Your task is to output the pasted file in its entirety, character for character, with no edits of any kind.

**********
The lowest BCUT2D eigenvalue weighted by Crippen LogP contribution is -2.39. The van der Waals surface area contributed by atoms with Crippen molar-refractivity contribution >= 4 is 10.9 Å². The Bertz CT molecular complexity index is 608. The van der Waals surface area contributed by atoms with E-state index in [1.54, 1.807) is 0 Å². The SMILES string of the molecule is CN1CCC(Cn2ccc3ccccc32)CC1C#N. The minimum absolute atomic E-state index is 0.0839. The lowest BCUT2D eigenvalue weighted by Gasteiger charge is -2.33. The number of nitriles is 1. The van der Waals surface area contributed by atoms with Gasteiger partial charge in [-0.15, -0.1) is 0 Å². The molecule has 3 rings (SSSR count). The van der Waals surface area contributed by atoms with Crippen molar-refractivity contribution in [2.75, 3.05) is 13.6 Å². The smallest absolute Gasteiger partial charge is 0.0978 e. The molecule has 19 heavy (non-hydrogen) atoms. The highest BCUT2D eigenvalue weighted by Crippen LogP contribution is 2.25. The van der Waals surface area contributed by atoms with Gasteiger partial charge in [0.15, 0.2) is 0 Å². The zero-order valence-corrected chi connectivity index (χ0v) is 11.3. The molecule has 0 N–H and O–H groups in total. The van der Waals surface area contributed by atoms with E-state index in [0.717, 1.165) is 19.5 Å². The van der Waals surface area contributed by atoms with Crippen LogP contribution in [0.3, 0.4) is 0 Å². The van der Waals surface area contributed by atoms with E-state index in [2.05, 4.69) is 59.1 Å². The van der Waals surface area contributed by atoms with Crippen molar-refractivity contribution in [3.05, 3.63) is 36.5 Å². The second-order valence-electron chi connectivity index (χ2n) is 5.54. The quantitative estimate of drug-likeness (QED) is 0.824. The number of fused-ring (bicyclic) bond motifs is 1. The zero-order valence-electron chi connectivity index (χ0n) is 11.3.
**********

The lowest BCUT2D eigenvalue weighted by Crippen LogP contribution is -2.39. The van der Waals surface area contributed by atoms with Crippen molar-refractivity contribution >= 4 is 10.9 Å². The Bertz CT molecular complexity index is 608. The van der Waals surface area contributed by atoms with E-state index in [1.54, 1.807) is 0 Å². The SMILES string of the molecule is CN1CCC(Cn2ccc3ccccc32)CC1C#N. The minimum absolute atomic E-state index is 0.0839. The lowest BCUT2D eigenvalue weighted by Gasteiger charge is -2.33. The number of nitriles is 1. The van der Waals surface area contributed by atoms with Gasteiger partial charge in [-0.15, -0.1) is 0 Å². The molecule has 3 rings (SSSR count). The van der Waals surface area contributed by atoms with Crippen molar-refractivity contribution in [2.75, 3.05) is 13.6 Å². The smallest absolute Gasteiger partial charge is 0.0978 e. The molecule has 19 heavy (non-hydrogen) atoms. The highest BCUT2D eigenvalue weighted by Crippen LogP contribution is 2.25. The van der Waals surface area contributed by atoms with Gasteiger partial charge in [0.15, 0.2) is 0 Å². The zero-order valence-corrected chi connectivity index (χ0v) is 11.3. The molecule has 0 N–H and O–H groups in total. The van der Waals surface area contributed by atoms with E-state index in [0.717, 1.165) is 19.5 Å². The van der Waals surface area contributed by atoms with Crippen LogP contribution in [0.3, 0.4) is 0 Å². The van der Waals surface area contributed by atoms with E-state index in [2.05, 4.69) is 59.1 Å². The van der Waals surface area contributed by atoms with Crippen molar-refractivity contribution in [3.05, 3.63) is 36.5 Å². The second-order valence-electron chi connectivity index (χ2n) is 5.54. The quantitative estimate of drug-likeness (QED) is 0.824. The number of fused-ring (bicyclic) bond motifs is 1. The zero-order valence-electron chi connectivity index (χ0n) is 11.3.